Tuesday, June 29, 2010

"Glee" and Intelectual Property Attitudes


I've spent a lot of time thinking about how the attitudes of the public intersect with the current regime of copyright law. It seems like a lot of people acknowledge that copying CDs and downloading illegal mp3s is a morally questionable (or even morally wrong) activity. But most of these same people engage regularly in the activity. There's a gulf between the sort of logico-moral approach and the actual activity.

But that's just one illustration of the kinds of thoughts-action duality copyright law can create. In the realm of remixing, reposting and reusing cultural property, the dichotomy isn't really centered in the public. It manifests itself in the activities of large media companies. The most common form of the dichotomy is a large music company playing into the public's love of remix by selling interesting remixes but then cracking down litigiously on those that create unauthorized remixes.

I guess it wouldn't be too challenging to explain this away; the music companies, of course, own the materials they are remixing, and a lay-remixer does not, so the company's remix is legally allowed. But the bottom line is that the anti-remix stance of big media companies is not consistent with their exploitation of the fact that remix sells.

I think the best example, though, is one that was recently explained at the blog Balkinization. The article outlines how the popular television show Glee uses the idea of remix culture to show a group of kids bonding over shared cultural experiences and musical expression, essentially by performing "remixes."* But the show doesn't once mention that if someone were to engage in these activities in the real world, they'd be slapped with giant fines, most likely including some fines from 20th Century Fox, the producers of the show. The media industry is putting out a show glamorizing remixing with one hand, and slapping remixers with the other.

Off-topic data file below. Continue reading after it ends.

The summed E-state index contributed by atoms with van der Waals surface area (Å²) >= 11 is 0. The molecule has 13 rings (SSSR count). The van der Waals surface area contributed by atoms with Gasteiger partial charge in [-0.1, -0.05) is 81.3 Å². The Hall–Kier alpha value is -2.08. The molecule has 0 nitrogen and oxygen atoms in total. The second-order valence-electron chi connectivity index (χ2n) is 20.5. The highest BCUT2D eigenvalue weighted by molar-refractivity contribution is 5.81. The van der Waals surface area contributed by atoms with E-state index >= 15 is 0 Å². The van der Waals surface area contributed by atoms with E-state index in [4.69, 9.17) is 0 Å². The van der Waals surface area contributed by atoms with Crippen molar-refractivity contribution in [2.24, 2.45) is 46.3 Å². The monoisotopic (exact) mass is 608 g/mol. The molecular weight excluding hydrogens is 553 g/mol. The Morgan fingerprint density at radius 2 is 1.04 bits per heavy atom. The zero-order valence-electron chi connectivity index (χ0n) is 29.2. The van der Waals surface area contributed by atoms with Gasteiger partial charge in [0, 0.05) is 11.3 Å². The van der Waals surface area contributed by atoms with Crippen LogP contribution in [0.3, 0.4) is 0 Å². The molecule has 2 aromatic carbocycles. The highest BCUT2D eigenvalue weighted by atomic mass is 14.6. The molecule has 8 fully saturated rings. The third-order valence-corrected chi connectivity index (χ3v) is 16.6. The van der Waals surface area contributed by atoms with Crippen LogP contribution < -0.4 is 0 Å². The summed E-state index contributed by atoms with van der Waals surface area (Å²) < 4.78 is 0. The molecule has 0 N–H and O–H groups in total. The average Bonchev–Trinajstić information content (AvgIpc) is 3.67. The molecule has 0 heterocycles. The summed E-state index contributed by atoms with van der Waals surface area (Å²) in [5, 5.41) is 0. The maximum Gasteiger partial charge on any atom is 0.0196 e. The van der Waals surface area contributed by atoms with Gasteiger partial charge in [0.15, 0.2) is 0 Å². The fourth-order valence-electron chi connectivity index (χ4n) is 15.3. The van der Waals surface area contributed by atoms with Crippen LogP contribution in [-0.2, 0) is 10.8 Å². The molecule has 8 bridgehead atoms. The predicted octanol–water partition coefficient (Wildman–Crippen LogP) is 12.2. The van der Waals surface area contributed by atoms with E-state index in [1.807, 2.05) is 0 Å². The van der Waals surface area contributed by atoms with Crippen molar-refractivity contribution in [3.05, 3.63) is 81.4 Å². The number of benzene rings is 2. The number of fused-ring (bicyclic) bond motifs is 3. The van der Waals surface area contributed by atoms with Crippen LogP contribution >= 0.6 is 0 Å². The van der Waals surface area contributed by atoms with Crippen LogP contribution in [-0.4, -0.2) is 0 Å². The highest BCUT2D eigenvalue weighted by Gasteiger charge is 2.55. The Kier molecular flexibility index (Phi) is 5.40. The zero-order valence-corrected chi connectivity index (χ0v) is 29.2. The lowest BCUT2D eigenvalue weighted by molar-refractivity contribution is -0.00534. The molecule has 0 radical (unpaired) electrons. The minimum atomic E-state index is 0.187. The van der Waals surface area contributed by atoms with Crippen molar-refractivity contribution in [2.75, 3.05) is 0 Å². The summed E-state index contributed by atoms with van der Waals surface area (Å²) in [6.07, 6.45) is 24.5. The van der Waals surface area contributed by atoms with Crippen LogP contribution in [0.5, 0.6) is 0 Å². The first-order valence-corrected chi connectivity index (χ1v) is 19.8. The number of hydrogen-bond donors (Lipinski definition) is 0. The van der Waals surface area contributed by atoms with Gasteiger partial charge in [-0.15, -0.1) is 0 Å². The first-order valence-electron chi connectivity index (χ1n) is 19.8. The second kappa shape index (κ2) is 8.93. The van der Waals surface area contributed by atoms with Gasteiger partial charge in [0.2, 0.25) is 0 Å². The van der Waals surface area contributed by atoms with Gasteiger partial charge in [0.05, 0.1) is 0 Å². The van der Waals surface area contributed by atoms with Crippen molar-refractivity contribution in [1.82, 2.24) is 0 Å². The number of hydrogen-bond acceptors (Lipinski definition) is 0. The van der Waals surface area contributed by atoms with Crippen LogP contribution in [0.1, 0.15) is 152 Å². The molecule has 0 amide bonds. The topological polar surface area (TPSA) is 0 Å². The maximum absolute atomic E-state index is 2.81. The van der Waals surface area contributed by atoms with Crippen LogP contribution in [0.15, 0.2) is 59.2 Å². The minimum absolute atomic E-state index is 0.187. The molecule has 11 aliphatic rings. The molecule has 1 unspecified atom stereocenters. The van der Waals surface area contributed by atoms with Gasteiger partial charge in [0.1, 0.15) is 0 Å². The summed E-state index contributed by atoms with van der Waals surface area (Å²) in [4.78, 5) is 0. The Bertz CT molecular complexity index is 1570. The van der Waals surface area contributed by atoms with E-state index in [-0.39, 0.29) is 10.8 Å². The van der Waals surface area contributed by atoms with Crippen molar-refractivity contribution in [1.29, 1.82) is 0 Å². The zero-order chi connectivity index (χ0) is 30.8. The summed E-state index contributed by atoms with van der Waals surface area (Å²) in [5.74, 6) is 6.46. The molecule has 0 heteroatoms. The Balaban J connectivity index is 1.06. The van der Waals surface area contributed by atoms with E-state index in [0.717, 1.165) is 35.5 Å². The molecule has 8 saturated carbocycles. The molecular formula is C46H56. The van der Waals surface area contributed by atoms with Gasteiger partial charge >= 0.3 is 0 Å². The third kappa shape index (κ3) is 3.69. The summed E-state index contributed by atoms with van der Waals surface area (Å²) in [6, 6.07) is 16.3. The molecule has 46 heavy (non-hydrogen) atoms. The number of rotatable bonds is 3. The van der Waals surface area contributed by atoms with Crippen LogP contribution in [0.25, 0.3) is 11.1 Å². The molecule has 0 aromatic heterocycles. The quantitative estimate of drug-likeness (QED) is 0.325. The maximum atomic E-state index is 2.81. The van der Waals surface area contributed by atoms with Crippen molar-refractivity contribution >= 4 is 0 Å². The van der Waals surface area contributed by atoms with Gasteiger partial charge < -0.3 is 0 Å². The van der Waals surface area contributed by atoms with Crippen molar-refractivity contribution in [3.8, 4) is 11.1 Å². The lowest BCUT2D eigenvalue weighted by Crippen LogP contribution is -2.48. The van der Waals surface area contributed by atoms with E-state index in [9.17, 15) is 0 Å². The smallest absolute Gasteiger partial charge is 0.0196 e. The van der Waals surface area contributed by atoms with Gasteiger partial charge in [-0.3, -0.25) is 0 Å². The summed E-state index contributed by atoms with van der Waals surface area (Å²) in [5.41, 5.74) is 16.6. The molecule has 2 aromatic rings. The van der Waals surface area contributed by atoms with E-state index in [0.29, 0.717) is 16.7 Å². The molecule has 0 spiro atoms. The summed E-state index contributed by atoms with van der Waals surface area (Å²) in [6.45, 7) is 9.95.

So my take is that the real problem lies with this big media industry; it's an industry that made most of its living in a traditional anti-remix culture that is now trying to sell to a modern pro-remix culture. It leads to inconsistency in both their behavior and in the laws they lobby for, thus creating a big cultural rift that will take major copyright overhauls to heal.

It takes a special kind of hypocrisy to appreciate the market for, and cultural appreciation of, something that you are fighting to destroy. It takes a special kind of day-job book-burner to write novels by night. The big media industry is adept at this kind of hypocrisy, and U.S. copyright law makes it possible.**

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* I'd just like to clarify that "remixing" isn't only the activity of slicing up music and recombining it to make new songs. It's also changing the context of some bit of media to comment on it, or recreating that bit of media slightly differently to change its effect, etc. Lawrence Lessig talks a lot about the various ways of doing "remixing" and the cultural implications in his book, Remix.

** This is, of course, an oversimplification. The article I linked to has a much more sophisticated discussion of the role of U.S. copyright law in this discussion, specifically in creating the balance between promoting cultural development and rewarding past creators.

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